Building Strong Relationships with Your Brokers
This article was written by Jack Holmes, the Operations Manager at Global Transport. Although this is about building strong relationships with brokers, the themes that Jack uses can be applied to any business relationship.
This is Part 1 of a 2 Part series written by Jack Holmes. You can find the second part of this article on our website, www.globaltransportinc.com in our Blog section.
I am often asked how we choose which carriers are going to take the freight we have and I find it interesting that people are surprised to find out that my answer is never “whoever has the cheapest price”. Instead my answer is almost always “whoever I have the strongest relationship with”. While price does play a factor, I am almost always more concerned that I will be able to trust the person taking the load over who has the cheapest price. While this isn’t true for all brokers I feel like this is a good guideline on how to build that relationship. Here are a couple of ways you can stand out from other carriers and build a relationship that develops into regular shipments.
1. BE HONEST ABOUT AVAILABILITY.
This is one of the most important things that any broker will require. Do not take the freight if you can’t move it or deliver it in the requested time frame. Does that mean you might miss out on a couple of shipments? Maybe. But if you are honest about what your capability is, then perhaps they can get the delivery pushed out a day instead of having a company be mad at you for being late. Yeah, you might miss out on a load but that is better than not getting another load from that broker because you missed their delivery.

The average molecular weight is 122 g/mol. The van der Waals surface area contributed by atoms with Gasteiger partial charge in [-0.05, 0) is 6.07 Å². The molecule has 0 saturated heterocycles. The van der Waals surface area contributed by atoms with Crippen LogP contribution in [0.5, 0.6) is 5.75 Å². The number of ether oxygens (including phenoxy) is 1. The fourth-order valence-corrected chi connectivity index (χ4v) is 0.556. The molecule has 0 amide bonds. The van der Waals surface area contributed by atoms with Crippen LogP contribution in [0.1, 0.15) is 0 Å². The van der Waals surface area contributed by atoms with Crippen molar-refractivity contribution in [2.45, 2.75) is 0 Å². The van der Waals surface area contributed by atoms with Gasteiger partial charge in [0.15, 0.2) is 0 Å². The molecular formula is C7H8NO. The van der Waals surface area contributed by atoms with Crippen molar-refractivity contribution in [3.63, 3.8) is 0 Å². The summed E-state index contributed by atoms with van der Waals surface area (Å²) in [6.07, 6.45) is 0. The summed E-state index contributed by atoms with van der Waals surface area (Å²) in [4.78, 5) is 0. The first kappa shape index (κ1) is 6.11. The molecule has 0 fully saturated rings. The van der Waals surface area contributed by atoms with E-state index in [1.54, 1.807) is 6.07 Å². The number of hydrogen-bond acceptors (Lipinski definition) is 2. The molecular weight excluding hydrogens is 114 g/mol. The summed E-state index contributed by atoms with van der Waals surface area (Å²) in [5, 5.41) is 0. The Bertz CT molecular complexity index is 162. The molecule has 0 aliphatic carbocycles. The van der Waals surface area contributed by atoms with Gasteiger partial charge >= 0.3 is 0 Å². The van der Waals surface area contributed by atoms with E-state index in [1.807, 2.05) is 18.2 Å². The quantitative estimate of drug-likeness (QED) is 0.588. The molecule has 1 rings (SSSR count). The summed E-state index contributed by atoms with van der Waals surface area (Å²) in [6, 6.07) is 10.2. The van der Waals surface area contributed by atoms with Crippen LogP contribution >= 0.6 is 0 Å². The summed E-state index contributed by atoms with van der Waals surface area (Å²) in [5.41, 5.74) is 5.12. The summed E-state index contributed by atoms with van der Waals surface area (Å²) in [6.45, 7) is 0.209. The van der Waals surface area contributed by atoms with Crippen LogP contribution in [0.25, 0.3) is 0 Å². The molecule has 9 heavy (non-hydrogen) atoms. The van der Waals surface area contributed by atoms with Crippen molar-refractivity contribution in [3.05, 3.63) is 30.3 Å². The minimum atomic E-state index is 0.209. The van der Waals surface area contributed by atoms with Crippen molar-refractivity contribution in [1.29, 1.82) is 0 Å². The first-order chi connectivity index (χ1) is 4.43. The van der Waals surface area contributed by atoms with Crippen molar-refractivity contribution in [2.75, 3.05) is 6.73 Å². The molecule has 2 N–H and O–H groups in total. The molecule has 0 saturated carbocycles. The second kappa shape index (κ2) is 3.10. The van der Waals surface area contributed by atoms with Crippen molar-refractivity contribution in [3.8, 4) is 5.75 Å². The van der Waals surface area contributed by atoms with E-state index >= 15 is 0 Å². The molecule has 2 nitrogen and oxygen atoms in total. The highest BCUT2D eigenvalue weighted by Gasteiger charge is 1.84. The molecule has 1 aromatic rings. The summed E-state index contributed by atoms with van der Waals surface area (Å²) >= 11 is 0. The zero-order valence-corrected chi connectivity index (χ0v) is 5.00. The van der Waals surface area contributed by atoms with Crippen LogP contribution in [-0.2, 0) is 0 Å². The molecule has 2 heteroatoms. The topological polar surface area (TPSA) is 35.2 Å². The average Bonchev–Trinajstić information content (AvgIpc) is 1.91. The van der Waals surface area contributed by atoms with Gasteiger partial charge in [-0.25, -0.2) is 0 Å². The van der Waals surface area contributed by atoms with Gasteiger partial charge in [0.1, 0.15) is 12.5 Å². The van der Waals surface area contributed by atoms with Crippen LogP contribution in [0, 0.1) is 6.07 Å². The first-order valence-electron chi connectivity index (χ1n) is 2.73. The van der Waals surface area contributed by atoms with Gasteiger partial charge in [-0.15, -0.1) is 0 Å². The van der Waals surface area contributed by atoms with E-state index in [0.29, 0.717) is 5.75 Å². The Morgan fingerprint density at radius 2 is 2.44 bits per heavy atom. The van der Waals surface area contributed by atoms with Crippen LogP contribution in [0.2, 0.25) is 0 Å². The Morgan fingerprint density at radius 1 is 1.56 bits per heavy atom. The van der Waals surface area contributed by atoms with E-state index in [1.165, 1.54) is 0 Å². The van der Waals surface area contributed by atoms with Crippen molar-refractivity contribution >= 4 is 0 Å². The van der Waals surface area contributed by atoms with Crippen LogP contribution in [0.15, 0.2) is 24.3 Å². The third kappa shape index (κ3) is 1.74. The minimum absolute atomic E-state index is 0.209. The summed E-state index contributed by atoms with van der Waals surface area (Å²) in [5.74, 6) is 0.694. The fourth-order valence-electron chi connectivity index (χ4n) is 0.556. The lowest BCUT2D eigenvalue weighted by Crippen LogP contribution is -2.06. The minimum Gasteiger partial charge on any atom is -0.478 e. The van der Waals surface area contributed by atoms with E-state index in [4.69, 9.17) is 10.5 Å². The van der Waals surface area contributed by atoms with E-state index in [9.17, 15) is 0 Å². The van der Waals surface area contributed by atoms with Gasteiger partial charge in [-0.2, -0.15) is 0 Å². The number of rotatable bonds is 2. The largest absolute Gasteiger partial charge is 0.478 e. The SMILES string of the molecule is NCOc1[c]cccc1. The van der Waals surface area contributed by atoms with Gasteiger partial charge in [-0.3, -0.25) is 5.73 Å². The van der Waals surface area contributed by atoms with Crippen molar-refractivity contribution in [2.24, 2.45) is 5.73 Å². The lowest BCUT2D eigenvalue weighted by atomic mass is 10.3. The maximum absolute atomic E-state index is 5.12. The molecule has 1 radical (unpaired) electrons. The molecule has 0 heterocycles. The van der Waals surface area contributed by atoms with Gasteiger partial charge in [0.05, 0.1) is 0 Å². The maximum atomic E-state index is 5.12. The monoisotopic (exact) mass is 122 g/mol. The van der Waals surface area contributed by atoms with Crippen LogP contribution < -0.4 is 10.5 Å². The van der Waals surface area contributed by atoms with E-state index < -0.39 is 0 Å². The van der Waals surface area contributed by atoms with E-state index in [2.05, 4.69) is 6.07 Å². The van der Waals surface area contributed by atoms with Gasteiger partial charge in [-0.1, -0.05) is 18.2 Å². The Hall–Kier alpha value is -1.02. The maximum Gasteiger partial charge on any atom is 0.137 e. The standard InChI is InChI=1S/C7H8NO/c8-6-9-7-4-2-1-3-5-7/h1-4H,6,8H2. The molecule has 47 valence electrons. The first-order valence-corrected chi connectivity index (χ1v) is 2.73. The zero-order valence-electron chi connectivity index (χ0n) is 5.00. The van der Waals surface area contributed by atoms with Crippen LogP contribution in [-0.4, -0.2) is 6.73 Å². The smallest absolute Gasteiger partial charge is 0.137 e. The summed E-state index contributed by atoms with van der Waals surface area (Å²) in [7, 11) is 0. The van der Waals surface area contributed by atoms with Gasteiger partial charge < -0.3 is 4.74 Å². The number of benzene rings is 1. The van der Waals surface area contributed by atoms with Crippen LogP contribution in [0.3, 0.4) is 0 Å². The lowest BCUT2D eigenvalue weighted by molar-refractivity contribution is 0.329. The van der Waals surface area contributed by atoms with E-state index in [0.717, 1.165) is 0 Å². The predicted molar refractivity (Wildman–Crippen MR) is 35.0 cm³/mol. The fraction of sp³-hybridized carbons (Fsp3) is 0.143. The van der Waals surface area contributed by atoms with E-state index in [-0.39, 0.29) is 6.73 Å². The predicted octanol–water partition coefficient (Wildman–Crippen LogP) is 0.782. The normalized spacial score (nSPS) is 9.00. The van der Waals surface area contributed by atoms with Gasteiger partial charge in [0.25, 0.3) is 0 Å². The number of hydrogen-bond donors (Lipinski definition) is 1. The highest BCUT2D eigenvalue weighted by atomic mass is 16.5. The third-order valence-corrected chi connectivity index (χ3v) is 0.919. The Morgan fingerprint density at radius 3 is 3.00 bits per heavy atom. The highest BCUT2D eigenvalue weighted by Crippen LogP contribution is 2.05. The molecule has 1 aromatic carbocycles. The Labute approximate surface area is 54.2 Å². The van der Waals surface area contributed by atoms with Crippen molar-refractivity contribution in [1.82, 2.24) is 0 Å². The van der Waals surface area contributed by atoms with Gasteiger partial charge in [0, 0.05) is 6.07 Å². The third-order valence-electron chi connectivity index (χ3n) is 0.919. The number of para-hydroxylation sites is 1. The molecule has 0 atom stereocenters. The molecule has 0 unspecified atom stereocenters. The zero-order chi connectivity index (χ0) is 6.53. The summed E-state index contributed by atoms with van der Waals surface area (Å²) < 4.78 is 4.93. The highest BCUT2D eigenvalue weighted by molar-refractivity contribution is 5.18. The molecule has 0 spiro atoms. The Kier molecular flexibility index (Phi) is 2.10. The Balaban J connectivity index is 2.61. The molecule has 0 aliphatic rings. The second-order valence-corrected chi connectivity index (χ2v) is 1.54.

2. GIVE ACCURATE UPDATES.
Make sure that your drivers understand that they need to give the Brokers accurate location and updates. We understand that things happen like you are running late because of traffic, a breakdown, another delivery look a long time, or even if the driver overslept. Giving us an update that is honest and accurate will pay dividends in the end. Remember, anything you tell them, they are telling to their customer. If you don’t give them accurate information you are making them look bad to their customer. One of our mottos here is “UNDER PROMISE AND OVER DELIVER”. If you know your driver is 2 days behind, don’t tell the broker he isn’t only one day behind. It would be better to say he is 2 to 3 days out so that if he arrives on time then there aren’t any issues.
3. REPORT BREAKDOWNS IMMEDIATELY.
This is the most common mistake that makes me not want to use a carrier a 2nd time. Breakdowns happen; it’s part of the industry and no one should be surprised by it. If the broker calls you for an update at Noon and you knew that the truck was broke down at 8am, the first thing they are going to want to know is why you didn’t tell them as soon as you found out. Waiting for road service or for a tow is not a good answer. Some people are going to be upset regardless, so don’t compile their frustrations by withholding that information.
Jack Holmes is the Operations Manager at Global Transport. He has been in the freight industry for over 15 years, covering all aspects of transportation from importing to freight brokerage.